Opinion

Karadzic trial: proud Serb defiance vs. victims' stories

The Radovan Karadzic trial may not deliver justice, but it will give victims a chance to tell what happened.

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If Radovan Karadzic suffers remorse for the bloodshed suffered under his charge, he has not shown it this week. The former supreme commander of the Bosnian Serb Army entered the courtroom proudly as his trial resumed on Monday, ready to deliver a message to the world. The Serb role in the 1992-1995 Balkan War was “just and holy,” he declared, and Serbs acted in self-defense against the Bosnian “dark forces.” With a flamboyant confidence fit for the stage, Mr. Karadzic seeks to justify his role in the greatest European tragedy since the Holocaust. 

But while Karadzic may view the courtroom as his theater, most of the audience sees his trial as a reminder of something all too real.

At last, Karadzic meets the bar of justice. On Monday began one of the most significant trials of our time. Karadzic has not been shy. His aim is to subvert the “biased” Western narrative and declare his version of what took place in Bosnia during the Balkan War. He now has his chance to tell the truth. So, too, will the victims.

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For over 12 years, Karadzic remained at large as an indicted war crimes fugitive. In July 2008, he was finally discovered near Serbia’s capital city of Belgrade, disguised as a new age healer. He was then transferred to the International Criminal Tribunal for the former Yugoslavia (ICTY) in The Hague, Netherlands. There, Karadzic will defend himself against the charges of genocide, war crimes, and crimes against humanity. 

Will this trial bring justice? Nothing can right the wrongs suffered in Bosnia during the war. Yet some have criticized the ICTY for either going too far or not far enough in seeking just resolution to the Balkan conflict. Despite these criticisms, the court still provides one thing that nothing else can: a voice for the victims. If history is based on who writes it, this trial can offer their account of what really happened. 

The indictment is chilling. It describes how in Sarajevo, Karadzic led a four-year campaign of terror to purge the city of non-Serbs. Rocket launches, snipings, and shellings shrank Sarajevo’s population by 64 percent of its prewar size. Casualties approached 75,000, with the city left in ruins. It also points to Karadzic as the mastermind of the infamous Srebrenica massacre of July 1995, where 7,500 Muslim men and boys were systematically marched off and slaughtered. 

Aside from former Serbian President Slobodan Milosevic, who died in 2006 before his trial could end, Karadzic is the highest profile figure to come before the ICTY. Like Mr. Milosevic, Karadzic was a politician rather than a military man. His power came not through rifles, but nationalist rhetoric. And the link between his words and the bloodshed that followed will take center stage in the coming days.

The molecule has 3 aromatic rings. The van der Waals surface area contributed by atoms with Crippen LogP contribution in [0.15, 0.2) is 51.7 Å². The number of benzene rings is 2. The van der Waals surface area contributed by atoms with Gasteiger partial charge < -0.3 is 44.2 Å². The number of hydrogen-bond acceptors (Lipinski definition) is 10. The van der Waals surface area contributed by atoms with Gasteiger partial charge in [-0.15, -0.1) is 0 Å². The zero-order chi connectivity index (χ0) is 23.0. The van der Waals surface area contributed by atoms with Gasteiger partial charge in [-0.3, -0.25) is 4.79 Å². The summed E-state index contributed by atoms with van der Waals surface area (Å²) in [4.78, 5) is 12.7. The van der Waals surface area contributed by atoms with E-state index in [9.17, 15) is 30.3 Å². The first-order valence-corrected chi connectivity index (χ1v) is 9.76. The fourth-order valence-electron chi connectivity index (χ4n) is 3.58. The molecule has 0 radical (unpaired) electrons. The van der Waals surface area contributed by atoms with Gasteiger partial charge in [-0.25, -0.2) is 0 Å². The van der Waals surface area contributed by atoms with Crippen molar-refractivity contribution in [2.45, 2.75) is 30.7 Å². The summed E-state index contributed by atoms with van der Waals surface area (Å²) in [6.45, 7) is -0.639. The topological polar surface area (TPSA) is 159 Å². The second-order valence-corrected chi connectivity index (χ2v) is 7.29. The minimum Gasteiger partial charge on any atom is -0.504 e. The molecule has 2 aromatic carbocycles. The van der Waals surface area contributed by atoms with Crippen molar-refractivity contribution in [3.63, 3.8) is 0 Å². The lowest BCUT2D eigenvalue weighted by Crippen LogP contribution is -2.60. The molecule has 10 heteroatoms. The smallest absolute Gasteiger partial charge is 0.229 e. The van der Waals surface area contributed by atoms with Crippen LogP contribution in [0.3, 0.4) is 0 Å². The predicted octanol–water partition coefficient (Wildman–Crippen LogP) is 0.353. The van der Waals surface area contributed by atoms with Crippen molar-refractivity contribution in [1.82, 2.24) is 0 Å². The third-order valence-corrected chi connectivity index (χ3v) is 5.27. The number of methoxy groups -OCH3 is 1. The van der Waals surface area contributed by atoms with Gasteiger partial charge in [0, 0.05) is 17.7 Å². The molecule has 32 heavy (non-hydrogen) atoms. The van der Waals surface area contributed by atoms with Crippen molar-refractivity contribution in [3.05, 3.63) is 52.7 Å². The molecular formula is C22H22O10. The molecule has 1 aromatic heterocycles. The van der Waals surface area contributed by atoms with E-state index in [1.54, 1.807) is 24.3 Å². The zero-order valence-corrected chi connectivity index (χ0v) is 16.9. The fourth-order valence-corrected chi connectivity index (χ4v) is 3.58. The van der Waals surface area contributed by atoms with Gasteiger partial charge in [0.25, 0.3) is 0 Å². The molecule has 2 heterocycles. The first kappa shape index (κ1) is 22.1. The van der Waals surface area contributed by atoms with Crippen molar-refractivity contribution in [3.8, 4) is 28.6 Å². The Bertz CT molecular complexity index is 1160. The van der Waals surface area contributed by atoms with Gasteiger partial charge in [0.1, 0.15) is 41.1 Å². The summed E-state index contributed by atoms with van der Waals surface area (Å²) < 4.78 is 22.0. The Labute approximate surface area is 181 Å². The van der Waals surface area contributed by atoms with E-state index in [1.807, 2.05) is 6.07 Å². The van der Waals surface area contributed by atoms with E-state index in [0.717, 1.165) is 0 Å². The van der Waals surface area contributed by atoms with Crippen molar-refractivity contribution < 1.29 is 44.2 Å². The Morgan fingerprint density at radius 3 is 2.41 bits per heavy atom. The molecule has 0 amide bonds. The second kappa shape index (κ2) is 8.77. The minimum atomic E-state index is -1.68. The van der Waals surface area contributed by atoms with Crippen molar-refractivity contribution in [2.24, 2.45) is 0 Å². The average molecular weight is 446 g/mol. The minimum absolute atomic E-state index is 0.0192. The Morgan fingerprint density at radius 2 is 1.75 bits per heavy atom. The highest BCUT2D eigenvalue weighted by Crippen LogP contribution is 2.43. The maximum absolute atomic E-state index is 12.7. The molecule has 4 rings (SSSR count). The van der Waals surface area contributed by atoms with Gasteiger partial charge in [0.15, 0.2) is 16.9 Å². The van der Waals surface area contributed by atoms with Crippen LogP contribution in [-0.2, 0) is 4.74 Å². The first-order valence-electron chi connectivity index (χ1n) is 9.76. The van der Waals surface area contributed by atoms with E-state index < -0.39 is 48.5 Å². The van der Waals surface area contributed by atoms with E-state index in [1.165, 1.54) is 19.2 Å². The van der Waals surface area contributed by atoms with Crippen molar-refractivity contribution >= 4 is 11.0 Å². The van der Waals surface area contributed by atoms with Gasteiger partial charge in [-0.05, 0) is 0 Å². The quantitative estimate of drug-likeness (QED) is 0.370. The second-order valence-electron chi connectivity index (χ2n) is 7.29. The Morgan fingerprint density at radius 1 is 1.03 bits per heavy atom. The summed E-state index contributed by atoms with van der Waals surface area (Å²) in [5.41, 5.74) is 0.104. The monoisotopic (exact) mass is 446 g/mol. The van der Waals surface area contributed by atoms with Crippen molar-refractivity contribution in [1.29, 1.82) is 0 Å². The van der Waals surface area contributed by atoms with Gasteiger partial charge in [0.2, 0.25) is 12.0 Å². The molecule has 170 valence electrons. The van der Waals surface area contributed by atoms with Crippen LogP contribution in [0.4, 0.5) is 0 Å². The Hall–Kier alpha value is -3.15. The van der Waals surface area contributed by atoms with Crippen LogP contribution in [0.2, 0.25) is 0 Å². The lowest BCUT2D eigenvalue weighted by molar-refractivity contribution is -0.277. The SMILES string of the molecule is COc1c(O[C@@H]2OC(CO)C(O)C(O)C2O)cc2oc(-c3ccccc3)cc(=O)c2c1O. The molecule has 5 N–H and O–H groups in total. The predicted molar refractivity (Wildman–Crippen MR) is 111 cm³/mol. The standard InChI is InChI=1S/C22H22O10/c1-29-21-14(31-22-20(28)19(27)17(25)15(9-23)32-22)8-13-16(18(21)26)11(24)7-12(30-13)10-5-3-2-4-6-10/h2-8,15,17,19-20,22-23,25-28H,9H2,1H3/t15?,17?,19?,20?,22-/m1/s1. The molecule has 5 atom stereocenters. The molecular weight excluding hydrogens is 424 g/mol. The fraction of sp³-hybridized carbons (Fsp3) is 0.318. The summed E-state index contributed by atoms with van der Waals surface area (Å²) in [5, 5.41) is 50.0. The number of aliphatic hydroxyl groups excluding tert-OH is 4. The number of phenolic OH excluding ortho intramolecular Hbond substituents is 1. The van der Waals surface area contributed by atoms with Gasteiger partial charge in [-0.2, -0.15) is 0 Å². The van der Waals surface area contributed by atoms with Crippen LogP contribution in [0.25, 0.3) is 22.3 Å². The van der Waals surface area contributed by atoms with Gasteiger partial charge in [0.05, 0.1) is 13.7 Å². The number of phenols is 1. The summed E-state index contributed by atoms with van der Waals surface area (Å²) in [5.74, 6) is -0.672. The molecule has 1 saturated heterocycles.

It is here where victims and other witnesses will testify to what they heard Karadzic say and the atrocities that they experienced thereafter. In the eyes of lead prosecutor on the case, Californian Alan Tieger, there is more than ample evidence to tie Karadzic’s words to the brutality carried out on the ground. Mr. Tieger has pointed to the charged parliamentary session of October 1991, where Karadzic presented this threat to the non-Serbs in the room: “The road you have taken will lead you straight to hell. And in that hell, the Muslim nation [of Bosnia] may ultimately disappear.” The ethnic cleansing that took hundreds of thousands of lives began less than four months later.

Only by proving this type of link will Tieger and his team earn a conviction. In the view of David Scheffer, a professor of law at Northwestern University and former US ambassador at large for war crimes issues, “Proving, with incriminating statements and instructions, that Karadzic masterminded the assault on Srebrenica will be the critical first step to linking him to the genocide that stole so many lives in the aftermath.” 

Karadzic will try to distance himself from those who carried out the orders on the ground. So far, Karadzic – who has chosen to represent himself – has been impressive in the courtroom. He has insisted that he was not given enough time to prepare his case. After refusing to appear for Tieger’s opening statement of Oct. 27 and Nov. 2, 2009, Karadzic’s insistence paid off. The court, caught between reversing its initial decision not to grant Karadzic more time, and jeopardizing the trial’s legitimacy by proceeding in his absence, delayed the trial until March 1 and assigned “stand-by counsel” to step in if Karadzic refused to appear. 

Although the facts that face Karadzic are formidable, we should expect his defense to be formidable in turn. It will be the prosecution’s job to prove beyond a reasonable doubt that Karadzic was responsible for the atrocities that stole the lives of thousands, scarred the lives of thousands more, and scoffed at an international community too slow to respond.

Whether this trial will bring justice could be a question without an answer. After all, what is justice to some may be injustice to others. But this trial will give the victims a chance to tell their story. And in the coming days, the world should listen.

Kyle Richard Olson is an attorney at Baker & McKenzie in Chicago. He worked for the office of the prosecutor at the ICTY in The Hague in 2009.

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